Habitat Legislation, Rural Catastrophe

I can't help but shake my head in disbelief when I hear an urban tree-hugger going on about the sad state of affairs with our flora and fauna. These people have got to get out a little more.

I moved to Glengarry County from Winnipeg in 1975 and I can tell you one thing: there is a lot more bush and critters now than there was 32 years ago. And that has happened not because of government intervention or good work by David Suzuki…it's the death of the family farm that has caused it.

Deer (a rare sight thirty years ago) eat more Glengarry grain and corn than Glengarry cattle do. Why are there so many deer? It's because there are very few small family dairy farms left in the county - and whatever land isn't planted in beans and corn (good grub for Bambi) has grown over with ideal habitat for deer.

And it's not just deer that moved back. Here is a list of things that just didn't exist in Glengarry fifty years ago: Canada Geese, Beavers, Coyotes, Eastern Wolves, Turkeys, Turkey Vultures, Snow Geese, Fishers, Porcupines, Flying Squirrels, Ravens, Bald Eagles, Peregrine Falcons, and Ospreys. And there's probably a lot more. All these animals did not have the benefit of this new legislation and have come back quite nicely. Do we need this legislation, clearly no. Landowners have always respected wildlife because we live with it. It is city dwellers and environmentalists that don't understand the impact their interference will have on nature and the environment.

There is a downside of course. I haven't seen a bluebird in thirty years and I can't remember the last time I saw a meadowlark or a bob-o-link. But they're not around anymore for the very same reason that all these other things are here: the farming landscape has changed. But you can't have it both ways. You can have deer in your fields or meadowlarks, but not both.

If we take a look at the national/continental scene over the last thirty years, the same thing holds true. There has been a miraculous comeback of many species that were almost extinct. Take for instance the Whooping Crane: 40 years ago there were only 23 birds, today they number 450. The Bald Eagle and the Peregrine Falcon were at one time on the endangered species list, now we regularly see them here in North Glengarry and throughout rural Ontario. And all this happened long before our politicians, in their sad quest for city votes, started to let the environmentalists pull the puppet strings. You can see McGuinty and Baird doing the environmental polka.

I've gone through bird-books that date back fifty years. We are in the extreme northern area where the Loggerhead Shrike might be seen. There is this sudden urgency to “save” a bird that has never been anything other than a rare visitor to these latitudes. A few years back, an off-track Pink Flamingo touched down in Ottawa. A rare appearance? Absolutely. Should we protect habitat for it? I don't think so. A Whooping Crane landed in Ottawa this spring, no doubts as to it being an endangered species, have they taken any steps to designate Ottawa as Whooping Crane habitat? Why not? Here we have a truly rare bird on sight and nobody is designating land for habitat for this bird. Environmentalists want to designate our lands as habitat for Loggerhead Shrike and they aren't even here. Double standard!!! You bet.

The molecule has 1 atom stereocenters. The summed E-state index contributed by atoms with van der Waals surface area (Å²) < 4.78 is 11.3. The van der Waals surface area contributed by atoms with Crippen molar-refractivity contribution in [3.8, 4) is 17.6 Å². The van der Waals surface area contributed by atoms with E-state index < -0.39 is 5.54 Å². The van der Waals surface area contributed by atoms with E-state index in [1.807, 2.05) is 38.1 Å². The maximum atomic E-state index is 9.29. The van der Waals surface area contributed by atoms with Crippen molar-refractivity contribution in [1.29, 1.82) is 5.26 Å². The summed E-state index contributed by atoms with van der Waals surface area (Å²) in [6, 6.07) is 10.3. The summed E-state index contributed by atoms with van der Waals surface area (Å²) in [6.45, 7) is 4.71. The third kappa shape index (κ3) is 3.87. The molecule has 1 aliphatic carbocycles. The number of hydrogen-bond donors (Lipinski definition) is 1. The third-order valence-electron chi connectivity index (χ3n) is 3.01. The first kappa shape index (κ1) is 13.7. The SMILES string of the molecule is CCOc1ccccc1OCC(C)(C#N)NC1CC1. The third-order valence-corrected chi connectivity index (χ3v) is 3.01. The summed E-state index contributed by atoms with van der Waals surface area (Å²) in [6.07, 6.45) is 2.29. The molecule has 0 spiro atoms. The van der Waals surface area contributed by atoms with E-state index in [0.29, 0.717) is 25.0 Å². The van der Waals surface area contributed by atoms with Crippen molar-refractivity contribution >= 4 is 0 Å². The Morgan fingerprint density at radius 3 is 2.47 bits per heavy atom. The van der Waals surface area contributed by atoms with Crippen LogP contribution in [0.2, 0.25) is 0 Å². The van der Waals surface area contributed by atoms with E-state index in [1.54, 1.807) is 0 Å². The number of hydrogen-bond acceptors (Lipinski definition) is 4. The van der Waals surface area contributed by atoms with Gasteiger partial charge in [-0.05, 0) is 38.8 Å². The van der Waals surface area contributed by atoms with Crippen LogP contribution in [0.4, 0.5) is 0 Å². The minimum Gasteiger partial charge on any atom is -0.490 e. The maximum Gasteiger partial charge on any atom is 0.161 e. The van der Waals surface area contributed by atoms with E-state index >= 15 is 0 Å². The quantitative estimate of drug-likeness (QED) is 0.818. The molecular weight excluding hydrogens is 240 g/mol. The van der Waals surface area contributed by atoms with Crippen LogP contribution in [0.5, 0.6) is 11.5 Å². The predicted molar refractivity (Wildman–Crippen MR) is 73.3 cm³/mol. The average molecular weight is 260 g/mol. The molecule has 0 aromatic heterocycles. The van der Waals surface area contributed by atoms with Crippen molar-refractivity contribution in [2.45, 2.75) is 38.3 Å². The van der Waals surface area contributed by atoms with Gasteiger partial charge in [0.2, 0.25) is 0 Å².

The thrust of the legislation is entirely aimed at rural Ontario. How much land has Toronto destroyed for suburbs and shopping malls that would have made suitable habitat for endangered species? How many rare birds have died flying into high rise apartments? But our urban environmentalists do a much better job of looking in our fields and forests than in their own backyards. Practical conservation to them involves a pay-cheque; practical conservation to a farmer is lifting the disc to save a killdeer's nest.

It makes me laugh, and confirms my suspicions, when environmentalists demand that Landowners be arrested and charged for clearing land, just because it might be habitat for a bird or a moss. This overreaction just proves a couple of things: there is no chance of arriving at a reasonable agreement with the environmental crowd, and, the same group views the provincial and federal parties as their flunkies.

One final “food for thought” item. I've gone over the Endangered Species Act (ESA) paying particular attention to definitions. Over the last few years there have been many sightings of cougars in this area. Cougars have a habitat of perhaps one hundred square miles and deer are their preferred food. If the MNR decided that Glengarry did in fact have a cougar population, the ESA could (technically) afford protection to cougars which could mean protecting their main source of food – deer, and the food source for deer, corn and bean fields. Where do we draw the line?

We are not sadistic anti-environmentalists. We know that we can co¬exist with nature - we have been doing it for a century or so and we don't need fanatical urban environmentalists telling us what life should be like in rural Ontario. They should be spending their time salvaging what little good is left in their cities - Rural Ontario doesn't need their saving.

Ken Turnbull,

Director, Glengarry Landowners' Association

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